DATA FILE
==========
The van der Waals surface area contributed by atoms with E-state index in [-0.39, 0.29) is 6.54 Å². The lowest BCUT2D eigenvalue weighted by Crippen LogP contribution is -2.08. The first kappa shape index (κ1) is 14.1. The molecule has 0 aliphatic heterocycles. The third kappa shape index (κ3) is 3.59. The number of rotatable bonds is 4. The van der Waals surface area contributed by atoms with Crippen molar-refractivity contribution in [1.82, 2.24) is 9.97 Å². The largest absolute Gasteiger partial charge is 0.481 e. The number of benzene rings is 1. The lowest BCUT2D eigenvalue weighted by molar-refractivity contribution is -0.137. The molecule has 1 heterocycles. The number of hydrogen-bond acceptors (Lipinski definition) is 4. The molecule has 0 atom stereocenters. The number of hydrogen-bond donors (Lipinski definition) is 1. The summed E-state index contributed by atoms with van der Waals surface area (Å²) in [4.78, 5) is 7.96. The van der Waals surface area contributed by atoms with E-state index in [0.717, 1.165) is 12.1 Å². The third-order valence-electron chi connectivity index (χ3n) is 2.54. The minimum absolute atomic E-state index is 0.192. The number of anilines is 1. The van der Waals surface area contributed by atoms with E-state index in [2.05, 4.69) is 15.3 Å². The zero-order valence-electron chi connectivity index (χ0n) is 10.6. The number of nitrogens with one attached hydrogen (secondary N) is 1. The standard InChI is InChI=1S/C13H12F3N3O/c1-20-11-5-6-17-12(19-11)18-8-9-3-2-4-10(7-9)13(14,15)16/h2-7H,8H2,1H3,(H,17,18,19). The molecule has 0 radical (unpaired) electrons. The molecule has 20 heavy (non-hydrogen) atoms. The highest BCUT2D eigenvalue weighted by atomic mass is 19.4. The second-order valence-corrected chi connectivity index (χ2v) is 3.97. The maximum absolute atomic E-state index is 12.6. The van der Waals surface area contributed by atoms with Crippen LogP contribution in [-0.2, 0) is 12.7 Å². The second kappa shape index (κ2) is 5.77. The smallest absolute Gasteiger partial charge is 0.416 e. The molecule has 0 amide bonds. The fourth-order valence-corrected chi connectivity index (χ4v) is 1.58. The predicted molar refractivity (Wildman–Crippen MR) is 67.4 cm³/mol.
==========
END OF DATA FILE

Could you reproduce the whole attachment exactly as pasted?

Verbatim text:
The van der Waals surface area contributed by atoms with E-state index in [-0.39, 0.29) is 6.54 Å². The lowest BCUT2D eigenvalue weighted by Crippen LogP contribution is -2.08. The first kappa shape index (κ1) is 14.1. The molecule has 0 aliphatic heterocycles. The third kappa shape index (κ3) is 3.59. The number of rotatable bonds is 4. The van der Waals surface area contributed by atoms with Crippen molar-refractivity contribution in [1.82, 2.24) is 9.97 Å². The largest absolute Gasteiger partial charge is 0.481 e. The number of benzene rings is 1. The lowest BCUT2D eigenvalue weighted by molar-refractivity contribution is -0.137. The molecule has 1 heterocycles. The number of hydrogen-bond acceptors (Lipinski definition) is 4. The molecule has 0 atom stereocenters. The number of hydrogen-bond donors (Lipinski definition) is 1. The summed E-state index contributed by atoms with van der Waals surface area (Å²) in [4.78, 5) is 7.96. The van der Waals surface area contributed by atoms with E-state index in [0.717, 1.165) is 12.1 Å². The third-order valence-electron chi connectivity index (χ3n) is 2.54. The minimum absolute atomic E-state index is 0.192. The number of anilines is 1. The van der Waals surface area contributed by atoms with E-state index in [2.05, 4.69) is 15.3 Å². The zero-order valence-electron chi connectivity index (χ0n) is 10.6. The number of nitrogens with one attached hydrogen (secondary N) is 1. The standard InChI is InChI=1S/C13H12F3N3O/c1-20-11-5-6-17-12(19-11)18-8-9-3-2-4-10(7-9)13(14,15)16/h2-7H,8H2,1H3,(H,17,18,19). The molecule has 0 radical (unpaired) electrons. The molecule has 20 heavy (non-hydrogen) atoms. The highest BCUT2D eigenvalue weighted by atomic mass is 19.4. The second-order valence-corrected chi connectivity index (χ2v) is 3.97. The maximum absolute atomic E-state index is 12.6. The van der Waals surface area contributed by atoms with Crippen LogP contribution in [-0.2, 0) is 12.7 Å². The second kappa shape index (κ2) is 5.77. The smallest absolute Gasteiger partial charge is 0.416 e. The molecule has 0 amide bonds. The fourth-order valence-corrected chi connectivity index (χ4v) is 1.58. The predicted molar refractivity (Wildman–Crippen MR) is 67.4 cm³/mol.